either in the warp or in the woof, or in anything of the skin; the same held good of these as of a garment, or anything else made of them:

it is a plague of leprosy; it has the signs of one, and gives great suspicion that it is one:

and shall be shewed unto the priest; by the person in whose possession it is, that it may be examined and judged of whether it is a leprosy or no.

(p) Misn. Negaim, c. 11. sect. 4. (q) Maimon. & Bartenora in Misn. Edaiot, c. 7. sect. 8. (r) Misn. ut supra, (c.11.) sect. 3, 4.

And if the plague be greenish or reddish in the garment, or in the skin, either in the warp, or in the woof, or in any thing of {o} skin; it is a plague of leprosy, and shall be shewed unto the priest:

(o) Whether it be garment, vessel, or instrument.

Verses 49-59. - The priest is to deal with the texture as nearly as may be in the same way that lie dealt with the human subject, in order to discriminate between a tempo-rare discoloration and a real leprosy. He shall shut up it that hath the plague seven days (verse 50), may, as before, mean, he shall bind up the place affected seven days. If the priest judges that it is leprosy, he is to burn the garment, if not, to tear out the piece affected, whether it be in the warp, or in the woof, that is, in whatever part it appears, and to wash the remainder twice. The expression, whether it be bare within or without, literally, whether it be bald in the head thereof or in the forehead thereof, means, "whether the fault appear in the front or in the back of the texture."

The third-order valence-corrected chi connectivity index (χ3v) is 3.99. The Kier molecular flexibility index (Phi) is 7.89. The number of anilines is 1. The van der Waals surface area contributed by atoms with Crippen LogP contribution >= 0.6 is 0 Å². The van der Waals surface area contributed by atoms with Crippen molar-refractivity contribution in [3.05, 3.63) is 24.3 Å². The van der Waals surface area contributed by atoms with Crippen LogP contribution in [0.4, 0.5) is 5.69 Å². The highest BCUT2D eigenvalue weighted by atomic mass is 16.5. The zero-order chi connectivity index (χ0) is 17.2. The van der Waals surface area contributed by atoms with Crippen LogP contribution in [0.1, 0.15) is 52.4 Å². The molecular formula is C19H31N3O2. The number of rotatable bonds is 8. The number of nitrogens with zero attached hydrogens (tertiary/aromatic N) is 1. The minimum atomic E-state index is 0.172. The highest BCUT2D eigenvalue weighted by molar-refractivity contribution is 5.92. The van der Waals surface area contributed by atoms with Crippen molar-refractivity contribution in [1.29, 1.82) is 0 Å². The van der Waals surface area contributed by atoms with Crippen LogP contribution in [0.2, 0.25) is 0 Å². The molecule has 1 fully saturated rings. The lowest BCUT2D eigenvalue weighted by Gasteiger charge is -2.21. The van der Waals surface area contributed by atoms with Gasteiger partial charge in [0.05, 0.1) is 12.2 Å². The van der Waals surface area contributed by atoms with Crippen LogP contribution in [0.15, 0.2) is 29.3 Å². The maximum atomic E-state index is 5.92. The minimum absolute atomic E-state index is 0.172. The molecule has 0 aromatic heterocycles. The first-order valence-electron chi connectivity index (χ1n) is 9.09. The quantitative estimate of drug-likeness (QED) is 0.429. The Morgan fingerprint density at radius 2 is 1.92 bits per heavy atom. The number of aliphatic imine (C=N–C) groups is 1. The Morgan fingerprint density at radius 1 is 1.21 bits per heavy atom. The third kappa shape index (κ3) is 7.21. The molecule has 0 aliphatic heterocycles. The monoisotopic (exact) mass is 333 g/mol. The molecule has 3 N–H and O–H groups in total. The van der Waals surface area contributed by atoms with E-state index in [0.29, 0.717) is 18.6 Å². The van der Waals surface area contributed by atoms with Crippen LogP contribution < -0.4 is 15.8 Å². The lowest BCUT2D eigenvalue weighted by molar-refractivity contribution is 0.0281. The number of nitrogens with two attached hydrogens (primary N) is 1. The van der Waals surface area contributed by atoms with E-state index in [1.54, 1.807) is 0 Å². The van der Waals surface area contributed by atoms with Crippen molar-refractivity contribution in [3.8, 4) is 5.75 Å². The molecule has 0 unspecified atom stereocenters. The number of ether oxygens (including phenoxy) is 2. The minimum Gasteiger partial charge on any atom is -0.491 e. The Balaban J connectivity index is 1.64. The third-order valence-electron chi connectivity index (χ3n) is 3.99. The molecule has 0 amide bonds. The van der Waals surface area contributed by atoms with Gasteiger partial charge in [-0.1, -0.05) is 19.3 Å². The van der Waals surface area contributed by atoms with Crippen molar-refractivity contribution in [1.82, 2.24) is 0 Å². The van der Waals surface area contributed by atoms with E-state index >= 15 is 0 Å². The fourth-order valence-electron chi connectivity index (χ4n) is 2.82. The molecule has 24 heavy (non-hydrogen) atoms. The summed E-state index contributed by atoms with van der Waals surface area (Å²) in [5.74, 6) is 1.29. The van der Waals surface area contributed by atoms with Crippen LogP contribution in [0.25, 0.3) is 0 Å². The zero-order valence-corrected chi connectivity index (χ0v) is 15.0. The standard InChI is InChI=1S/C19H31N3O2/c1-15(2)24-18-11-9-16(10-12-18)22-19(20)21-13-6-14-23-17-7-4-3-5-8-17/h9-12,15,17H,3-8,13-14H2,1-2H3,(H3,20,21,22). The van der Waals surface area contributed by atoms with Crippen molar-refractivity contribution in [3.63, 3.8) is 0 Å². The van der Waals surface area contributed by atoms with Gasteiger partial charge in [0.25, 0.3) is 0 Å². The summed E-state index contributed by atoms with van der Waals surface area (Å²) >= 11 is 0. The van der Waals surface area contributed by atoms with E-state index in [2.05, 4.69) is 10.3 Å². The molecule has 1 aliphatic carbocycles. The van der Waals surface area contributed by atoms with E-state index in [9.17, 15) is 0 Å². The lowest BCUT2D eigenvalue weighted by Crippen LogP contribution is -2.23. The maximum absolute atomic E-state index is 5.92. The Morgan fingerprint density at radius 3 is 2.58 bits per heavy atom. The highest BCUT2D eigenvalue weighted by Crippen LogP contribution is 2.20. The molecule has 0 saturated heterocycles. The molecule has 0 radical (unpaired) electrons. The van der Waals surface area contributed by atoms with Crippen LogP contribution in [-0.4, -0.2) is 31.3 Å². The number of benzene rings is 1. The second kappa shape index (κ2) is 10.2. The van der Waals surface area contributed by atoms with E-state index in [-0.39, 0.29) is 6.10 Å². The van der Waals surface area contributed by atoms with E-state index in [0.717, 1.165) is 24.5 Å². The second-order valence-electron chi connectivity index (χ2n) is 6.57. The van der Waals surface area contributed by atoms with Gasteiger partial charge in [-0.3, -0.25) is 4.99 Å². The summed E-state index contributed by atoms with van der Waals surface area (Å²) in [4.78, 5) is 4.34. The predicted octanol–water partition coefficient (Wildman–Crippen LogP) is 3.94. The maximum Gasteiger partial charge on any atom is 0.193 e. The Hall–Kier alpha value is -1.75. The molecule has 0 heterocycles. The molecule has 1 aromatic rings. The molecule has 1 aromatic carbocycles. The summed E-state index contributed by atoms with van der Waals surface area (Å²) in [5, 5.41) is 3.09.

But if a white reddish mole was formed upon the bald place before or behind, it was leprosy breaking out upon it, and was to be recognised by the fact that the rising of the mole had the appearance of leprosy on the skin of the body. In that case the person was unclean, and to be pronounced so by the priest. "On his head is his plague of leprosy," i.e., he has it in his head.